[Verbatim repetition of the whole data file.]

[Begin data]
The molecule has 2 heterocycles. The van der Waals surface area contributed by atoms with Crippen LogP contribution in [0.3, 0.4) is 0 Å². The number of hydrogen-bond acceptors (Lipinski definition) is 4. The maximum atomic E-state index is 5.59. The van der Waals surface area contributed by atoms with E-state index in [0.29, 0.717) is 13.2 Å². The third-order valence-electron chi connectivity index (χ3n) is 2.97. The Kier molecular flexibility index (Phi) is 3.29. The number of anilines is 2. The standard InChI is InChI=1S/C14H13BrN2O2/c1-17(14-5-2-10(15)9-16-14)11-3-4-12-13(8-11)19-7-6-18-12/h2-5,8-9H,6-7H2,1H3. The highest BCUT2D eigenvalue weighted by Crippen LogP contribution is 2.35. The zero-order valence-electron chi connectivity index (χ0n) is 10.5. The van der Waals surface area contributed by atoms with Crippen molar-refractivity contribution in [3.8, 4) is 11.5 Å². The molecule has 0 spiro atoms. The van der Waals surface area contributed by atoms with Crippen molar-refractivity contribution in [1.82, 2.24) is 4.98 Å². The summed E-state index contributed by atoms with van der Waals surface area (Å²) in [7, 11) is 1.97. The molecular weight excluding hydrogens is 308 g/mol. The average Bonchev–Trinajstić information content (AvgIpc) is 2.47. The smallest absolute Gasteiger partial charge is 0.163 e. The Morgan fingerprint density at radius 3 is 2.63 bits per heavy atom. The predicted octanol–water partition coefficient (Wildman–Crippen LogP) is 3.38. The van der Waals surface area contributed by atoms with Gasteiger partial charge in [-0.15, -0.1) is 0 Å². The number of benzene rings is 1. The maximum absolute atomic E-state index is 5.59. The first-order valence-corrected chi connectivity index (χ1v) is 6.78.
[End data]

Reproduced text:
The molecule has 2 heterocycles. The van der Waals surface area contributed by atoms with Crippen LogP contribution in [0.3, 0.4) is 0 Å². The number of hydrogen-bond acceptors (Lipinski definition) is 4. The maximum atomic E-state index is 5.59. The van der Waals surface area contributed by atoms with E-state index in [0.29, 0.717) is 13.2 Å². The third-order valence-electron chi connectivity index (χ3n) is 2.97. The Kier molecular flexibility index (Phi) is 3.29. The number of anilines is 2. The standard InChI is InChI=1S/C14H13BrN2O2/c1-17(14-5-2-10(15)9-16-14)11-3-4-12-13(8-11)19-7-6-18-12/h2-5,8-9H,6-7H2,1H3. The highest BCUT2D eigenvalue weighted by Crippen LogP contribution is 2.35. The zero-order valence-electron chi connectivity index (χ0n) is 10.5. The van der Waals surface area contributed by atoms with Crippen molar-refractivity contribution in [3.8, 4) is 11.5 Å². The molecule has 0 spiro atoms. The van der Waals surface area contributed by atoms with Crippen molar-refractivity contribution in [1.82, 2.24) is 4.98 Å². The summed E-state index contributed by atoms with van der Waals surface area (Å²) in [7, 11) is 1.97. The molecular weight excluding hydrogens is 308 g/mol. The average Bonchev–Trinajstić information content (AvgIpc) is 2.47. The smallest absolute Gasteiger partial charge is 0.163 e. The Morgan fingerprint density at radius 3 is 2.63 bits per heavy atom. The predicted octanol–water partition coefficient (Wildman–Crippen LogP) is 3.38. The van der Waals surface area contributed by atoms with Gasteiger partial charge in [-0.15, -0.1) is 0 Å². The number of benzene rings is 1. The maximum absolute atomic E-state index is 5.59. The first-order valence-corrected chi connectivity index (χ1v) is 6.78.